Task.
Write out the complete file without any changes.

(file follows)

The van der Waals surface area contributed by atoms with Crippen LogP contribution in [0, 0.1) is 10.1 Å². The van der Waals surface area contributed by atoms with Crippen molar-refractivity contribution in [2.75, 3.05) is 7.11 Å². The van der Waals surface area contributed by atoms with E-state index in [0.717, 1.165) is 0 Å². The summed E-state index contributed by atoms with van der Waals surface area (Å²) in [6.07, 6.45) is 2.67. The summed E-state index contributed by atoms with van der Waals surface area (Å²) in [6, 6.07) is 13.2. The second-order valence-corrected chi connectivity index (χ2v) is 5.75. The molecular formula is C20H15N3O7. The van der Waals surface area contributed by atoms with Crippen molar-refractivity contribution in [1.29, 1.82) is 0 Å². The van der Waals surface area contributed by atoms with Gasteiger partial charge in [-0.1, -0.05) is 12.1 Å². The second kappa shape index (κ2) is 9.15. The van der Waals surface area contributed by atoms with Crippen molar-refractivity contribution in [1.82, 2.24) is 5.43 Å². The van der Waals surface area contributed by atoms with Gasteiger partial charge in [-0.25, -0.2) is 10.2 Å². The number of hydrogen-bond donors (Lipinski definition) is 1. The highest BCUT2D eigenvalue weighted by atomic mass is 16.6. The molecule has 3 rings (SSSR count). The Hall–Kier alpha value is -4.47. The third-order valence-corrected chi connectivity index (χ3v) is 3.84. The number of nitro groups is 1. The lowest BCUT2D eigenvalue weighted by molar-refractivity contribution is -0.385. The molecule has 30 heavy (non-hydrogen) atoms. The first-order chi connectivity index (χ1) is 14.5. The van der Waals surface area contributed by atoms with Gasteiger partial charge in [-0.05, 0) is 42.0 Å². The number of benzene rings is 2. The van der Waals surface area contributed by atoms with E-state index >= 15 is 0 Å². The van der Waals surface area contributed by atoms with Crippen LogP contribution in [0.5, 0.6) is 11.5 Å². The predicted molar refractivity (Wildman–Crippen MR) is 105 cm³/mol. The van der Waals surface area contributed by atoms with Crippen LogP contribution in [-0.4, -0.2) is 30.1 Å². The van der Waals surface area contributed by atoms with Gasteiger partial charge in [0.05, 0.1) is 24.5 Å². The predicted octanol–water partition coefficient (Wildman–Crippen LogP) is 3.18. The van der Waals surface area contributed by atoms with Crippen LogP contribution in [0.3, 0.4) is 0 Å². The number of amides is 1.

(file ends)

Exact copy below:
The van der Waals surface area contributed by atoms with Crippen LogP contribution in [0, 0.1) is 10.1 Å². The van der Waals surface area contributed by atoms with Crippen molar-refractivity contribution in [2.75, 3.05) is 7.11 Å². The van der Waals surface area contributed by atoms with E-state index in [0.717, 1.165) is 0 Å². The summed E-state index contributed by atoms with van der Waals surface area (Å²) in [6.07, 6.45) is 2.67. The summed E-state index contributed by atoms with van der Waals surface area (Å²) in [6, 6.07) is 13.2. The second-order valence-corrected chi connectivity index (χ2v) is 5.75. The molecular formula is C20H15N3O7. The van der Waals surface area contributed by atoms with Crippen molar-refractivity contribution in [1.29, 1.82) is 0 Å². The van der Waals surface area contributed by atoms with Gasteiger partial charge in [-0.1, -0.05) is 12.1 Å². The second kappa shape index (κ2) is 9.15. The van der Waals surface area contributed by atoms with Crippen molar-refractivity contribution in [1.82, 2.24) is 5.43 Å². The van der Waals surface area contributed by atoms with Gasteiger partial charge in [-0.25, -0.2) is 10.2 Å². The number of hydrogen-bond donors (Lipinski definition) is 1. The highest BCUT2D eigenvalue weighted by atomic mass is 16.6. The molecule has 3 rings (SSSR count). The Hall–Kier alpha value is -4.47. The third-order valence-corrected chi connectivity index (χ3v) is 3.84. The number of nitro groups is 1. The lowest BCUT2D eigenvalue weighted by molar-refractivity contribution is -0.385. The molecule has 30 heavy (non-hydrogen) atoms. The first-order chi connectivity index (χ1) is 14.5. The van der Waals surface area contributed by atoms with Gasteiger partial charge in [-0.05, 0) is 42.0 Å². The number of benzene rings is 2. The van der Waals surface area contributed by atoms with E-state index >= 15 is 0 Å². The van der Waals surface area contributed by atoms with Crippen LogP contribution in [0.5, 0.6) is 11.5 Å². The predicted molar refractivity (Wildman–Crippen MR) is 105 cm³/mol. The van der Waals surface area contributed by atoms with Crippen LogP contribution in [-0.4, -0.2) is 30.1 Å². The van der Waals surface area contributed by atoms with Gasteiger partial charge in [0.05, 0.1) is 24.5 Å². The predicted octanol–water partition coefficient (Wildman–Crippen LogP) is 3.18. The van der Waals surface area contributed by atoms with Crippen LogP contribution in [0.3, 0.4) is 0 Å². The number of amides is 1.